Wheel Bearings

Discussion in 'Shop Talk' started by Daddyof4, Oct 29, 2005.

  1. Daddyof4

    Daddyof4 Well-Known Member

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    I've done many car repairs but never replaced wheel bearings. What is involved and how do I do it. Usually, I download a "how-to" sheet from the Autozone website and it always works well but I thought you guys could enlighten me a bit. I have a 99 Dodge 2500 Passenger Van. :confused:
     
  2. moopups

    moopups In Remembrance

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    Assumeing your speaking of front wheel bearings, take off the cap that covers the main axel nut by tapping it sideways gently. Now remove the locking device after removing the cotter pin. Unscrew the nut, take off the washer, the entire wheel should now pull off, that is if you remembered to jack up the wheel!!

    The outer bearing should fall in to your hand at this time, the inner bearing will have to be pressured out by pushing from the inside of the hub with something that will reach, tapping lightly helps. The bearing seal will also have to come out and be replaced for best options. Clean the bearings in solvent until they are grease free. Now with two fingers in the center hole spin the bearing and listen to the sound. If the sound is a single swishing the bearing should be all right to reuse. If the sound is a pitch changing, coarse sound the bearing should be replaced. Also the bearing race, the portion that the bearings touches should be replaced if the bearing is replaced.

    After reassembling with way too much grease, tighten the nut all the way and back it out just the tinyest bit, pack the inside of the hub, pack both bearings fully. Use a new cotter key, the old one has been stressed from bending.
     

  3. james dilley

    james dilley Well-Known Member Supporter

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    Don't forget to check the spindle .To ck for roughness,And you can use A emery cloth for light scrathes on the spindle.Otherwise Do what Mitch informed you that needs done.
     
  4. wy_white_wolf

    wy_white_wolf Just howling at the moon

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    The procedure is differant for cars with disk brakes. You must remove the brake caliper in order for the rotor to pull off. Not lucky enough to do the whole tire/wheel/hub assembly like with drum brakes
     
  5. Daddyof4

    Daddyof4 Well-Known Member

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    Sounds like something I can do.

    The symptoms are a high pitched whine on the right front that changes levels as the speed changes. I had the tires rotated to see if the pitch was from the tire and it wasn't. It's still the right front.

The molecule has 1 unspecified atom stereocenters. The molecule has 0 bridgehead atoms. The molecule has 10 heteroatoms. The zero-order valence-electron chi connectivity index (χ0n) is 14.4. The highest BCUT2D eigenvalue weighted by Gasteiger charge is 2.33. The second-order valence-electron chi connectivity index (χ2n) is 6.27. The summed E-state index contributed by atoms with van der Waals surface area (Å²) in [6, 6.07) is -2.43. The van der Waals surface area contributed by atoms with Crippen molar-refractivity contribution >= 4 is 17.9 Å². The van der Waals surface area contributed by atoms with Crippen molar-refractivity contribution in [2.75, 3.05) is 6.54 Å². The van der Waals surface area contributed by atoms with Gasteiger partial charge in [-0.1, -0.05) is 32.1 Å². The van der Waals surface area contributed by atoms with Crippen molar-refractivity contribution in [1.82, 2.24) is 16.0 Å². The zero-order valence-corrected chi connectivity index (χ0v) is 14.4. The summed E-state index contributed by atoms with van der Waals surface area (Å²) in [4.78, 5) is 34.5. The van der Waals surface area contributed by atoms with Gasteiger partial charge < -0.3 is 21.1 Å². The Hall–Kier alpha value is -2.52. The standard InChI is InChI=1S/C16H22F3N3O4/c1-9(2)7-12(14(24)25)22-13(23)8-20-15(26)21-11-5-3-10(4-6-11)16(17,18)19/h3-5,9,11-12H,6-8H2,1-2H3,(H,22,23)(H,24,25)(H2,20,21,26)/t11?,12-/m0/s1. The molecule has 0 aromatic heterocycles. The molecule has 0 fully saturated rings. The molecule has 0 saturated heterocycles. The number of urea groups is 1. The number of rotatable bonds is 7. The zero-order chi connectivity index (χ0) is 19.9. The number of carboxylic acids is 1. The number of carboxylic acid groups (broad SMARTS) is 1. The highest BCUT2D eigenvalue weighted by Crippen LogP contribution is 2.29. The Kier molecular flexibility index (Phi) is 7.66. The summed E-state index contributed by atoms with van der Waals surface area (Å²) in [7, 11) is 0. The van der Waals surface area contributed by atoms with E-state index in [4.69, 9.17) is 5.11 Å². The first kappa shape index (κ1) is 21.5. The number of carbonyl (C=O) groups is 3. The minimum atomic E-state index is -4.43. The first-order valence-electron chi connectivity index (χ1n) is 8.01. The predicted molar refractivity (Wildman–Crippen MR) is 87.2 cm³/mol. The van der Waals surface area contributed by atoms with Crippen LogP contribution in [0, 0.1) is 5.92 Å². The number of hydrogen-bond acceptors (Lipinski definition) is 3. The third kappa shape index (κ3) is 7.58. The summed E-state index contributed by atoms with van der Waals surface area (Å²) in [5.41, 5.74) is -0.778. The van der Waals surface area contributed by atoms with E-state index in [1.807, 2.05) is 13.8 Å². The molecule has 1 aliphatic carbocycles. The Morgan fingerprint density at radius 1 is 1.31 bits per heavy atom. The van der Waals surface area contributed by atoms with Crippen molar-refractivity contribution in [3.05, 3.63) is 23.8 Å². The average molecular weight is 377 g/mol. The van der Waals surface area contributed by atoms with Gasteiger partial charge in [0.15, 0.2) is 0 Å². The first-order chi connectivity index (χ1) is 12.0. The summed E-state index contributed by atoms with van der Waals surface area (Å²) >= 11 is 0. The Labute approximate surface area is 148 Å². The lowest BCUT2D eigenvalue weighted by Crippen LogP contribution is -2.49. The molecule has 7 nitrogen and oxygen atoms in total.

So the only other thing I can think of is the bearings and based on the advice above, I believe it should be fairly easy. I"ve replaced starters, radiators, alternators, power steering pumps, did drum brake shoes, and even assisted in disc brake repair. This sounds like it isn't as hard as that. Thanks. :D
     
  6. Beeman

    Beeman Well-Known Member

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    Wheel bearing failure is not very common, but it could be a possibility. Usually you will hear a bad wheel bearing when you load it by turning and forcing the weight of the vehicle to that side. Weave back and forth and listen to hear if the noise changes when turning from side to side. A left turn would load the right frt. wheel bearing.
    The first step to remove the bearings is to remove the brake calipers. Then remove the cap, cotter pin, nut and outer wheel bearing. I usually then reinstall the nut and pull the rotor off hard and the inner bearing and seal will remain on the spindle. Inspect the bearings but also be sure to inspect the races (the part that the bearing rides against). If either part looks pitted or chipped you must replace the bearing and race as a set. The races are driven out of the hub and then you can drive the new one in with a brass punch.
    The bearings have to be packed with special wheel bearing grease. Packing means actually forcing the grease into the bearing. you place a glob of grease in your palm and work around the edge of the larger part of the bearing forcing the grease in until it oozes out of the smaller edge of the bearing. I have never put anymore grease anywhere than into the bearing as it serves no purpose other than to be a mess to clean up. The only grease that will lubricate the bearings is the grease you pack into the bearing. If the grease in the center of the hub ever got liquid enough to flow into the bearing it would usually only occur if the wheel caught fire.